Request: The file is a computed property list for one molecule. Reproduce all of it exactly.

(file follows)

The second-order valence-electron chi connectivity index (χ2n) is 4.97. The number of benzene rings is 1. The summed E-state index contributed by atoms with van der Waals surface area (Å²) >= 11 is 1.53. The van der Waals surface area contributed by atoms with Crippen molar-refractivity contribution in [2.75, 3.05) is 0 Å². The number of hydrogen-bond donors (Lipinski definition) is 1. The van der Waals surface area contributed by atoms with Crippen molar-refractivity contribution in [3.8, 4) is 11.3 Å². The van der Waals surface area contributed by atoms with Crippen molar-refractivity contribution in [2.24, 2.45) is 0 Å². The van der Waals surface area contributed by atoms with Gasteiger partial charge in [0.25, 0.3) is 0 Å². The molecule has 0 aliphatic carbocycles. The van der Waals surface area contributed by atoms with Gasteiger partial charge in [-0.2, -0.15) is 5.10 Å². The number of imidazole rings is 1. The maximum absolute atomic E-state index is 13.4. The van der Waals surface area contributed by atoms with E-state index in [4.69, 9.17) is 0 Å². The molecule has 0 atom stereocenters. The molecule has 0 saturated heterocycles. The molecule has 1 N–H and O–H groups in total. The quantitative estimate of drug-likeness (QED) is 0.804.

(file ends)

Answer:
The second-order valence-electron chi connectivity index (χ2n) is 4.97. The number of benzene rings is 1. The summed E-state index contributed by atoms with van der Waals surface area (Å²) >= 11 is 1.53. The van der Waals surface area contributed by atoms with Crippen molar-refractivity contribution in [2.75, 3.05) is 0 Å². The number of hydrogen-bond donors (Lipinski definition) is 1. The van der Waals surface area contributed by atoms with Crippen molar-refractivity contribution in [3.8, 4) is 11.3 Å². The van der Waals surface area contributed by atoms with Crippen molar-refractivity contribution in [2.24, 2.45) is 0 Å². The van der Waals surface area contributed by atoms with Gasteiger partial charge in [0.25, 0.3) is 0 Å². The molecule has 0 aliphatic carbocycles. The van der Waals surface area contributed by atoms with Gasteiger partial charge in [-0.2, -0.15) is 5.10 Å². The number of imidazole rings is 1. The maximum absolute atomic E-state index is 13.4. The van der Waals surface area contributed by atoms with E-state index in [4.69, 9.17) is 0 Å². The molecule has 0 atom stereocenters. The molecule has 0 saturated heterocycles. The molecule has 1 N–H and O–H groups in total. The quantitative estimate of drug-likeness (QED) is 0.804.